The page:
Strong corporate earnings are helping the US avoid a recession - but there are 2 big risks facing markets and the economy, Bank of America says
- Investors shouldn't be so down on corporate earnings as first-quarter results handily beat estimates, BofA said.
- BofA raised its 2023 S&P 500 EPS forecast by 8% and introduced a new 2024 forecast that suggests 9% growth.
- But there are two looming risks that could ultimately rattle the economy and the stock market.
First-quarter earnings results are in, and they're a lot better than Wall Street analysts expected.
Bank of America's Ohsung Kwon said in a Thursday note that corporate America's ability to quickly adapt to a volatile macro environment means investors shouldn't be so negative on the economy given that earnings results beat estimates by 5% as companies begin to focus on productivity and efficiency gains.
"A strong first-quarter once again showed corporate America's ability to preserve margins," Kwon said, highlighting the fact that inflation pressures are easing while pricing power remains on solid footing.
The bank upgraded its S&P 500 2023 earnings per share estimate to $215 from $200 due to the first-quarter earnings strength, representing an increase of 8%. Additionally, Kwon introduced the bank's 2024 S&P 500 EPS estimate at $235, which would represent annual growth of 9%.
"Earnings typically recover stronger than they fall and we expect 2024 to be a better profit environment after companies' focus on efficiency and productivity," Kwon said, adding that a weaker US dollar could also help boost profit growth next year.
Additional upside drivers to corporate profits, the economy, and the stock market include a new capital expenditure cycle that leads to big investments from companies, with an estimated $600 billion in mega projects being announced since January 2021, according to the note.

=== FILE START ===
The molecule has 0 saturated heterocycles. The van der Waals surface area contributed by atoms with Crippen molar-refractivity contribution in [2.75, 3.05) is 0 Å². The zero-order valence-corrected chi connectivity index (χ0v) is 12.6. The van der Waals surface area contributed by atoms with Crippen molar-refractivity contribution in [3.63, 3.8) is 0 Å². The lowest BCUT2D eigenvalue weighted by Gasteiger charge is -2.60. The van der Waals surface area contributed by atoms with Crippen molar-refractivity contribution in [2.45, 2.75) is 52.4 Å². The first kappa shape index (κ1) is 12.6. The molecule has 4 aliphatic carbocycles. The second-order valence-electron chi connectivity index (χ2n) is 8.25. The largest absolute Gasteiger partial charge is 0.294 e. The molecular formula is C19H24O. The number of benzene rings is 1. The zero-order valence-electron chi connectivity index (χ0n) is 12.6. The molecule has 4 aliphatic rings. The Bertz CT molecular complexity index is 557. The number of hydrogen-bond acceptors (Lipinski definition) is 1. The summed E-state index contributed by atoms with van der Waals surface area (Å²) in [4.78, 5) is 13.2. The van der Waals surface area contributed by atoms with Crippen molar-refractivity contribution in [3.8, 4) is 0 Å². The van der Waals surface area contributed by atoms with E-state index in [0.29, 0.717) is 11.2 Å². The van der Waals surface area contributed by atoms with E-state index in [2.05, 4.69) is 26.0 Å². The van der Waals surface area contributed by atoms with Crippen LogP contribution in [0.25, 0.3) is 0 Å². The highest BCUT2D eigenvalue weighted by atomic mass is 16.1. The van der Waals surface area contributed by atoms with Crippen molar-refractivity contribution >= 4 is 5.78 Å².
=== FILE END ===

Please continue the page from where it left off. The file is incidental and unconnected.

While the capital expenditure boom is being driven by reshoring efforts, in which companies bring some or all of their production and sourcing capabilities back into America, some is also being driven by over $550 billion in fiscal stimulus that stems from the bipartisan infrastructure bill.
These factors pale in comparison to the main factor that helped boost corporate profits over the past decade: financial engineering in the form of stock buybacks.
"We expect productivity-led earnings growth ahead, rather than financially engineered growth from the last decade," Kwon said.
But there are still two big, long-term risks that could negatively impact the economy and stock market, according to Kwon.
Those risks are the rising trend of de-globalization and refinancing risks due to higher interest rates.
"We are coming out of the best 20-year period for earnings growth, which began with China joining the WTO in 2001. De-globalization is a big secular risk, which drove most of the margin improvement over the past 20 years," Kwon explained.
And while about 75% of corporate America's current debt burden is fixed at historically low interest rates, higher interest rates could still be a headwind for certain sectors, like Real Estate and Industrials, if the Federal Reserve doesn't cut rates in the foreseeable future.
And recent FOMC minutes from the Fed suggest a lot needs to happen for interest rates to be cut anytime soon.
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